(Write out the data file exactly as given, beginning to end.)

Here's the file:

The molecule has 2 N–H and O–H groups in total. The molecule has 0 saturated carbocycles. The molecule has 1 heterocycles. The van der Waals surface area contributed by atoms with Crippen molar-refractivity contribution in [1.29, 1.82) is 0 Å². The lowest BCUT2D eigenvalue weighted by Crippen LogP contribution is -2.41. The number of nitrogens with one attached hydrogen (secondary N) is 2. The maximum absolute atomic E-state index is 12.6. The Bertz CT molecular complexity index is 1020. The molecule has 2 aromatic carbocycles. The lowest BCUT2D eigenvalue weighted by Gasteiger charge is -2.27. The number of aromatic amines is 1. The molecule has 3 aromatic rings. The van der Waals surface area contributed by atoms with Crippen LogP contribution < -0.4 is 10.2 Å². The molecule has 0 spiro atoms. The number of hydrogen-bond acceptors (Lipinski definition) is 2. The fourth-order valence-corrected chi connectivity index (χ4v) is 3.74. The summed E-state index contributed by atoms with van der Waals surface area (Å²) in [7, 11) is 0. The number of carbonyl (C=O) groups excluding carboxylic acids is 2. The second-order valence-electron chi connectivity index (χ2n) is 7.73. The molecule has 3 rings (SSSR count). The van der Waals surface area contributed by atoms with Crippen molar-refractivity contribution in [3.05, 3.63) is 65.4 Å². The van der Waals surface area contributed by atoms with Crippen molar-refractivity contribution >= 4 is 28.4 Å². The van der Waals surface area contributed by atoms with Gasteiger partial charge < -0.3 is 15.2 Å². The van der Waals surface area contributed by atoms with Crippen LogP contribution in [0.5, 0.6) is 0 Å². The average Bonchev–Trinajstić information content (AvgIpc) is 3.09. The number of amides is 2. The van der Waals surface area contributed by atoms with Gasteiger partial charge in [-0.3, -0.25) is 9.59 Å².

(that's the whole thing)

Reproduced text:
The molecule has 2 N–H and O–H groups in total. The molecule has 0 saturated carbocycles. The molecule has 1 heterocycles. The van der Waals surface area contributed by atoms with Crippen molar-refractivity contribution in [1.29, 1.82) is 0 Å². The lowest BCUT2D eigenvalue weighted by Crippen LogP contribution is -2.41. The number of nitrogens with one attached hydrogen (secondary N) is 2. The maximum absolute atomic E-state index is 12.6. The Bertz CT molecular complexity index is 1020. The molecule has 2 aromatic carbocycles. The lowest BCUT2D eigenvalue weighted by Gasteiger charge is -2.27. The number of aromatic amines is 1. The molecule has 3 aromatic rings. The van der Waals surface area contributed by atoms with Crippen LogP contribution < -0.4 is 10.2 Å². The molecule has 0 spiro atoms. The number of hydrogen-bond acceptors (Lipinski definition) is 2. The fourth-order valence-corrected chi connectivity index (χ4v) is 3.74. The summed E-state index contributed by atoms with van der Waals surface area (Å²) in [7, 11) is 0. The number of carbonyl (C=O) groups excluding carboxylic acids is 2. The second-order valence-electron chi connectivity index (χ2n) is 7.73. The molecule has 3 rings (SSSR count). The van der Waals surface area contributed by atoms with Crippen molar-refractivity contribution in [3.05, 3.63) is 65.4 Å². The van der Waals surface area contributed by atoms with Crippen molar-refractivity contribution >= 4 is 28.4 Å². The van der Waals surface area contributed by atoms with Gasteiger partial charge < -0.3 is 15.2 Å². The van der Waals surface area contributed by atoms with Crippen LogP contribution in [0.5, 0.6) is 0 Å². The average Bonchev–Trinajstić information content (AvgIpc) is 3.09. The number of amides is 2. The van der Waals surface area contributed by atoms with Gasteiger partial charge in [-0.3, -0.25) is 9.59 Å².